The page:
Build a professional support network

Find other tech writers to geek out with, especially if you’re the only technical writer in your project. Groups like Write the Docs and The Good Docs project are good places to find like-minded people to brainstorm and learn with.

I hope you find a project that interests you and the bandwidth to participate in Google Season of Docs. It was a worthwhile experience for me, helped me advance in my career, and I hope the same for you.

P.S. You can find a detailed write up of my work for Season of Docs ‘21 on my website.

By Tina Luedtke, Technical Writer – Google

Configure your private clouds using the Google Cloud VMware Engine IaC Foundations repository

Tuesday, January 31, 2023


Google Cloud VMware Engine is a Google-managed VMware platform that customers can use to run their VMware workloads on Google Cloud. VMware Engine private clouds consist of VMware ESXi clusters that are managed by Google. Customers manage the virtual infrastructure of private clouds using VMware vCenter and VMware NSX-T for software-defined networking. The GCVE IaC Foundations code guides customers to automate the configuration of several layers of the infrastructure and virtualization stack, using infrastructure as code. This includes the integration of platform logging and monitoring with the Google Cloud Operations Suite, configurations such as VM folders, permissions and VM deployments in vCenter and network configurations in NSX-T, including subnets, firewalls, and load balancers.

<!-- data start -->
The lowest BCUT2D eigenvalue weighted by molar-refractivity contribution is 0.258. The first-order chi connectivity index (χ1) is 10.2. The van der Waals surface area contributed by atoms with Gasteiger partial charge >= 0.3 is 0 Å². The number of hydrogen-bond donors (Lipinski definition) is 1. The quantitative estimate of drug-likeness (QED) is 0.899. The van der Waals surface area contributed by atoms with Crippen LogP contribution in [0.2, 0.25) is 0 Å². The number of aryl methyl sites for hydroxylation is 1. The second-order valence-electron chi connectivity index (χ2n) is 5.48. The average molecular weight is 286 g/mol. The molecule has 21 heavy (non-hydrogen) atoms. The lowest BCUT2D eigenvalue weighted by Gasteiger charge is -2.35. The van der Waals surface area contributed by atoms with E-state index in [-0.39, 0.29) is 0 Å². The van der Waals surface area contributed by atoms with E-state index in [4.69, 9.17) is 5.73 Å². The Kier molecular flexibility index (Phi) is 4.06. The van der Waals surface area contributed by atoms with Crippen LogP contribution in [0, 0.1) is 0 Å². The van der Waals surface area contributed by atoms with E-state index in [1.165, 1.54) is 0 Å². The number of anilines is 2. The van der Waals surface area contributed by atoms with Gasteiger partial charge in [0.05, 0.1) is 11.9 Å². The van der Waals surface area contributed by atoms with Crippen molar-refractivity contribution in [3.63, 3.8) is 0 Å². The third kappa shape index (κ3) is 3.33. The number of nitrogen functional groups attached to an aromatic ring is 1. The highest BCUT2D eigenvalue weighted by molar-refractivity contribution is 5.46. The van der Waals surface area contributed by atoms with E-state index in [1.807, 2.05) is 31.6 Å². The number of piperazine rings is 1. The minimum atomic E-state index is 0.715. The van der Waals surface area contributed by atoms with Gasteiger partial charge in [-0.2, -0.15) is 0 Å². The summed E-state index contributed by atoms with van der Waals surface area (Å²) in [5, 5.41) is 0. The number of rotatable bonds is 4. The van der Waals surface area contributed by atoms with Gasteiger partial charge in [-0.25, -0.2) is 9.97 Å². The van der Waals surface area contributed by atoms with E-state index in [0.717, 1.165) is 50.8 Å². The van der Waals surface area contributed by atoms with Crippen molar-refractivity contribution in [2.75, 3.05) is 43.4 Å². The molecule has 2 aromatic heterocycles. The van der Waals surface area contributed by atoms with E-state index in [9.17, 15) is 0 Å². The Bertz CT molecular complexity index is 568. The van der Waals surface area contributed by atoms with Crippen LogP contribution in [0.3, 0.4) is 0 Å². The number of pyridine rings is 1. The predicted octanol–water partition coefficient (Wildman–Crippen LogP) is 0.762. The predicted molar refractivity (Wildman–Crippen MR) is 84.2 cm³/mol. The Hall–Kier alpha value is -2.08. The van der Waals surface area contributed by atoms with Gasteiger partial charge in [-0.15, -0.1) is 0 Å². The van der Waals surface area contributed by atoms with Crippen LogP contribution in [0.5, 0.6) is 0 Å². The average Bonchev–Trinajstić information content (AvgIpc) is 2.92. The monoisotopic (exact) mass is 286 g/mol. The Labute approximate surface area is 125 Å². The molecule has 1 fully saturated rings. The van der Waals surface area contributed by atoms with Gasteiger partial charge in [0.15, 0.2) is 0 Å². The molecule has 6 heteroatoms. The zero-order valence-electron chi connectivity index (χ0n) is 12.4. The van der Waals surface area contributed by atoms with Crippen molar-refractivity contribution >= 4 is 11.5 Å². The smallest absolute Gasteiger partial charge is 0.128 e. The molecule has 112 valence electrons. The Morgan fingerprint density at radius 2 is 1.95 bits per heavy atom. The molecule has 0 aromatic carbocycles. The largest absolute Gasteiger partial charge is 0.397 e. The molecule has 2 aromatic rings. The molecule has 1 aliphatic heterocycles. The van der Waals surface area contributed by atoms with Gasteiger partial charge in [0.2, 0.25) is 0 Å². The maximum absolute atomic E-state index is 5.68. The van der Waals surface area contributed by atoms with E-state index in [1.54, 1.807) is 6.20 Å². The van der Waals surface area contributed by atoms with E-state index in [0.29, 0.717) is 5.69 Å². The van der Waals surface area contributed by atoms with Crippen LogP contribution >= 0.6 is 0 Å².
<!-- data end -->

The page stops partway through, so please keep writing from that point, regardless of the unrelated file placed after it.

The use of infrastructure as code for a VMware Engine Private Cloud offers multiple benefits, including:

  1. Providing consistent and repeatable deployment templates which can be reused across SDLC environments to reduce human error and shorten configuration times.
  2. Enabling continuous integration using GitOps workflows to improve collaboration between engineers and increase reliability in the release process.
  3. Offering version control of configuration templates to track changes in the infrastructure and a simple method to revert changes to a previous configuration.

Technical Details

The Google Cloud VMware Engine IaC Foundations Github repository contains Terraform modules and sample code for maintaining VMware Engine, vCenter and NSX-T configurations using infrastructure as code. The repository is structured as follows: